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New Arena deal agreed to by city and Katz group:mod warning #616
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04-12-2013, 02:22 PM
The Big Unit
Join Date: Oct 2009
Originally Posted by
What you say about the U of A is true, i take major major issue with your 2nd statement though. It all goes back to the defining the core function of a municipal government.
Provide core services.
Provide core infrastructure.
Everything else is secondary. Unfortunately these base services are not flashy or attention getting. Cities should stay out the the 'investment game' as far as projects goes because they get burned very badly at times and the tax payer has to foot the bill.
Our mayor rants about a pet project being needed to revitalize down town to get people to go there while at the same time ignoring the fact the place were people actual spend most of their time is going to hell in a hand basket.
The arena will get built, it will partially revitalize down town
(though not nearly as much as rosy projections)
hockey fans will be very happy. The team will be very happy and
it will be a bad deal for the citizens of Edmonton
LRT expansion in downtown includes a station for the arena/Grant MacEwan. Increased property tax revenues from the arena are likely going to be funneled to road construction down the road in exactly the same fashion city council is using $55M of the provincial infrastructure credit to help build infrastructure in the arena district. The province has repeatedly stated that the city can do what they wish with that money and it doesn't constitute direct funding of the arena project by the province and they will not fund the arena in any direct way.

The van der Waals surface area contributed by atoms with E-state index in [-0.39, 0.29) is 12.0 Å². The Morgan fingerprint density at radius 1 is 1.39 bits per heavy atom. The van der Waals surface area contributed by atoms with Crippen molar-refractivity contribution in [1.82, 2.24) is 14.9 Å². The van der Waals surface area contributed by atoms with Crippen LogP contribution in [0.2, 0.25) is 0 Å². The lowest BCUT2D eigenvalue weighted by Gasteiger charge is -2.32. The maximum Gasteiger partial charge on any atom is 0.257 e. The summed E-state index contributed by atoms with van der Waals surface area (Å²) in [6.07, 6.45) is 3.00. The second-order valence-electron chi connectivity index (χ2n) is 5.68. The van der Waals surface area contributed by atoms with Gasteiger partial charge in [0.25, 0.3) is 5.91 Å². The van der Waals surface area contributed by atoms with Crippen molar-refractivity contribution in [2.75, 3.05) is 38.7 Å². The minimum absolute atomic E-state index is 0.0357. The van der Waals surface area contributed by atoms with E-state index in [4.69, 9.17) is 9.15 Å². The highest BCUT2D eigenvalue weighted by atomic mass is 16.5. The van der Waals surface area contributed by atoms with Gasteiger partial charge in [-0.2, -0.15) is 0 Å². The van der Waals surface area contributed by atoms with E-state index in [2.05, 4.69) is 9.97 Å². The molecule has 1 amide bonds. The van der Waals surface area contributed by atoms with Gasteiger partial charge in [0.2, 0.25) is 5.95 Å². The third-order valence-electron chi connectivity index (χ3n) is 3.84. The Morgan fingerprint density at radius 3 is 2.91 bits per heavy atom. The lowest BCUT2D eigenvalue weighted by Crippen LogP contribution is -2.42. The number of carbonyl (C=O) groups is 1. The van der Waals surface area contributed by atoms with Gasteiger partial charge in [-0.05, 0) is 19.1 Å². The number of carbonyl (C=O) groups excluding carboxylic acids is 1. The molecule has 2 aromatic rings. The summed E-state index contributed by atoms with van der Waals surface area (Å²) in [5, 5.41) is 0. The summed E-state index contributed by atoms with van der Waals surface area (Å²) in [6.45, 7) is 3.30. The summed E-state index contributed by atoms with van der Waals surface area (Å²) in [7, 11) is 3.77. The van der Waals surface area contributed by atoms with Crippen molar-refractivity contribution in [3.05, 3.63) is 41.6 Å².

As for the bolded at the bottom......how do you know it's a bad deal for Edmonton? Governments aren't supposed to make money, like you said they're supposed to provide services. However, they're also supposed to ensure the city is an attractive place to visit and increase our quality of life while we live here, this is especially true for a municipal government. Do you not think a downtown revitalization project helps the city take big strides on both those fronts?
Back in 2006 I listened to a lecture given by the head of the city of Toronto's Public Works and Infrastructure Committee. He said that in order to bring all of the GTA's infrastructure up to 21st century standards it could cost up to an estimated $2 Trillion. That's right, with a T. You can't simply state that everything else is secondary because that means the city isn't fulfilling its duty to its citizens and should therefore scrap all projects and dump all their money into nothing but core services and infrastructure. That's just simply unrealistic and the city can't afford to do that anyway.
Say what you will about diverting funds from fixing infrastructure to building an arena but a major reason much of our infrastructure is crumbling is because of urban sprawl. They keep allowing developers to build new neighborhoods in areas further and further away from the city center. This has two negative effects. First, it costs a TON of money to lay and then maintain new infrastructure in these areas. New roads, new power lines, new sewage systems, new telephone lines etc don't come for free and it means that money isn't being spent to fix older neighborhoods. Second, it only spreads people out further from downtown exacerbating our issues with an already very low population density. This leads to less property tax being collected per sq km because way less people live/work/own businesses in the area.
We need more LRT, more condo buildings downtown and we need something for people to do when they decide to spend their time downtown. At least make it an attractive place for people to spend their time and maybe we can partially shed the reputation as an ugly ****hole in the prairies because our reputation matters too.
Last edited by The Big Unit: 04-12-2013 at
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